When a panic attack strikes, there’s an overwhelming feeling of terror that you could die or completely lose control. Your body reacts with a host of stress symptoms that may include a racing heart, shortness of breath, a flushed feeling, weakness, dizziness, and feeling faint, as well as feelings of detachment, spaciness, and unreality. For many people struggling with panic disorder, the feelings of unreality and depersonalization are the most frightening of all because they interpret them as harbingers of insanity.
Panics often come unpredictably, and as a result, panic-prone individuals are burdened with anticipatory dread. They try to avoid any situation where they feel at all vulnerable to panic. This explains why untreated panic disorder often evolves into agoraphobia – the fear of leaving the confines of your safe place.
Fortunately, in recent years there have been important breakthroughs in the treatment of panic disorder by several research teams (Barlow & Craske 1989; Clark 1989). The result is a clinical program that includes four main components:
- Education about the nature of panic – what causes it and how it can be controlled.
- Breath control training – a simple technique to simultaneously relax your diaphragm and slow down your breath rate.
- Cognitive restructuring to help you reinterpret frightening physical symptoms while learning to control catastrophic thinking.
- Interoceptive desensitization – a technique that exposes you to your most feared physical sensations in a safe, controlled way, while teaching you how to cope.
A variation of the intervention program described was found by Barlow and Craske to free 87 percent of panic disorder subjects from symptoms of panic. This response was maintained at a two-year follow-up. Many other researchers have reported 80 to 90 percent effectiveness with similar protocols.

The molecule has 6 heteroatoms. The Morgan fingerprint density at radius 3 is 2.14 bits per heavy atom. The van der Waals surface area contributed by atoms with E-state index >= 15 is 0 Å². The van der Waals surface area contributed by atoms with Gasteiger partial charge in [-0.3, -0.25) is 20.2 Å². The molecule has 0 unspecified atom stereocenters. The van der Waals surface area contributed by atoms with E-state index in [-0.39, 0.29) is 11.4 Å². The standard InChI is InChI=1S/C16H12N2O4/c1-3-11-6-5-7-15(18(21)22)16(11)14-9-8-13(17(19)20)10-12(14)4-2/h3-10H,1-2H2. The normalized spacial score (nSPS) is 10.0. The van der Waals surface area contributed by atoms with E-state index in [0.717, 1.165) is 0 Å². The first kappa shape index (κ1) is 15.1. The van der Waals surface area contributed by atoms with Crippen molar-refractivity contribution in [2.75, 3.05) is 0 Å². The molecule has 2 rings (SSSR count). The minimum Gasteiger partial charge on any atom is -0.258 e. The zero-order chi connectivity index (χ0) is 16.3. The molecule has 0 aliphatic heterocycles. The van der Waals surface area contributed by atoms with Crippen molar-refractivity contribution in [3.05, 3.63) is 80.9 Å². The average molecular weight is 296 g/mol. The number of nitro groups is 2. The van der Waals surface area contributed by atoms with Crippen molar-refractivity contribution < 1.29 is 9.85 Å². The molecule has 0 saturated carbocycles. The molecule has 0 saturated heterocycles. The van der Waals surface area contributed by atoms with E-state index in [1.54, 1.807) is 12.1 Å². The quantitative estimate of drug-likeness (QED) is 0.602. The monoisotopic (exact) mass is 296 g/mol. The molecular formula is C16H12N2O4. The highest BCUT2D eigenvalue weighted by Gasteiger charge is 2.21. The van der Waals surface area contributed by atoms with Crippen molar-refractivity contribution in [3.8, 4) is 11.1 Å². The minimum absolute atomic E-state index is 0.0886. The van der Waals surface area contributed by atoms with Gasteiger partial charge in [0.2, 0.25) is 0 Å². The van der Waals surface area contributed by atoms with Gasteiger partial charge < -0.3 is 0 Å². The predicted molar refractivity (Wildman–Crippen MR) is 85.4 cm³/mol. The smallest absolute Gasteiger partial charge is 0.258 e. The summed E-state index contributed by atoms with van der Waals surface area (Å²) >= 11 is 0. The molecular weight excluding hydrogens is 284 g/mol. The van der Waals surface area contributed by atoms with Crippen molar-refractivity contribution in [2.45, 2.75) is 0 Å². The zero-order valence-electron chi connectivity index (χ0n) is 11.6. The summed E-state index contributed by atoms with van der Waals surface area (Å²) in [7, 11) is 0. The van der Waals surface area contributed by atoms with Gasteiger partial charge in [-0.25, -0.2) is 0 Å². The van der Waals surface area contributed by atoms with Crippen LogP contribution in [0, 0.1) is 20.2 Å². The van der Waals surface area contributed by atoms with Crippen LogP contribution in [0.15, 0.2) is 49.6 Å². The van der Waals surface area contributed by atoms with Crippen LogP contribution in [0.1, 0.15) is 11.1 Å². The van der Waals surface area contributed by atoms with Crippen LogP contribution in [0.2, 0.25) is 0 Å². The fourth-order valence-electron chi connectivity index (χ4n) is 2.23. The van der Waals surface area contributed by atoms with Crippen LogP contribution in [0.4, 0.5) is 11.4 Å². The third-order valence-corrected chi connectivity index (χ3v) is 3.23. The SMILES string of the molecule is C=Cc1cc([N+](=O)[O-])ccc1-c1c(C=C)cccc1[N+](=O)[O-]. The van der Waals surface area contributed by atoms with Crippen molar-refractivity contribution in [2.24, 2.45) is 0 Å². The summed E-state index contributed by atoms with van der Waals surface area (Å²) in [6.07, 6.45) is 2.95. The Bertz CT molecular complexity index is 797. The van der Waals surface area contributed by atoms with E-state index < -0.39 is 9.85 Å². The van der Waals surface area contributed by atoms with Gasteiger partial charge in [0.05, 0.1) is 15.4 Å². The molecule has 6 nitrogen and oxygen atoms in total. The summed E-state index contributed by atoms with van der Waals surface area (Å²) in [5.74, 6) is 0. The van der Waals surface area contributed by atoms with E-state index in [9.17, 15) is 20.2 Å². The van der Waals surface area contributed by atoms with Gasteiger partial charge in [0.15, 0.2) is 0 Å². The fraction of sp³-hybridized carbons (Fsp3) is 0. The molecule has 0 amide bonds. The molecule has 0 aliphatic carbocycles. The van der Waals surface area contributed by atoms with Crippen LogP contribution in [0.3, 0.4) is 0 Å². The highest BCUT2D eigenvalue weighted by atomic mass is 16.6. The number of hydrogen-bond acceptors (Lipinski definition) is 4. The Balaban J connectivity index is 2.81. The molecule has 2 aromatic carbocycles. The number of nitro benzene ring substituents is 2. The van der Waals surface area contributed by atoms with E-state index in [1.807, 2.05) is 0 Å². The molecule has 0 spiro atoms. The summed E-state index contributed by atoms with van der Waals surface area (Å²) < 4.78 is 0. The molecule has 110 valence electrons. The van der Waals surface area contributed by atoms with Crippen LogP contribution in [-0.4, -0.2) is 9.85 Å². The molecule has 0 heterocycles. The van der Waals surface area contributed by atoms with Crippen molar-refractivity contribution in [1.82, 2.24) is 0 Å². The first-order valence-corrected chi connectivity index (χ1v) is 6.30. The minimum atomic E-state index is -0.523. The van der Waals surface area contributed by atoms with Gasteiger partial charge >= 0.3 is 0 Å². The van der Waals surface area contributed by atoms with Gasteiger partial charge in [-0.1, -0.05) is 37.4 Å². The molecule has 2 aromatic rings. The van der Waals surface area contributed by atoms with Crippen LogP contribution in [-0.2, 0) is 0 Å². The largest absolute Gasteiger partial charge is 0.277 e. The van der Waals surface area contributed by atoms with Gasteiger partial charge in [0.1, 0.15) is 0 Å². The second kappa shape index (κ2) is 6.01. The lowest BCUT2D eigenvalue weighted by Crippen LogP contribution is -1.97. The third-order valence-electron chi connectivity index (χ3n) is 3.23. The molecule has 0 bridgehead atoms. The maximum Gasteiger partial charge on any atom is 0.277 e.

Hackmanm and his associates (1992) showed that panic disorder treatments can be effective with minimal clinical contact – his subjects used self-help manuals during a four week program.
Time for Mastery
Some people can use this program to master panic symptoms in as little as six to eight weeks. However, if the child is now struggling with significant problems of avoidance or agoraphobia, they will need additional intervention steps to expose the child to situations where they fear having a panic attack
Step 1: Understanding Panic
Panic differs from most forms of anxiety in that the primary focus is not external dangers and events. Panic disorder centers on events going on inside the person’s body – physical sensations that scare them and make them afraid of losing control.
If a person is prone to panic, they may become hyperalert to physical symptoms that they associate with anxiety. They are vigilant for the first sign of a racing heart, shortness of breath, and feelings of detachment and unreality. They monitor the body for sensations of weakness, dizziness, flushing, or light-headedness This vigilance has one purpose – to brace yourself for a rush of panic. By watching and worrying about bodily sensations, you are trying to somehow to prepare for that awful moment when the panic swells, screaming that you are going to die or go insane.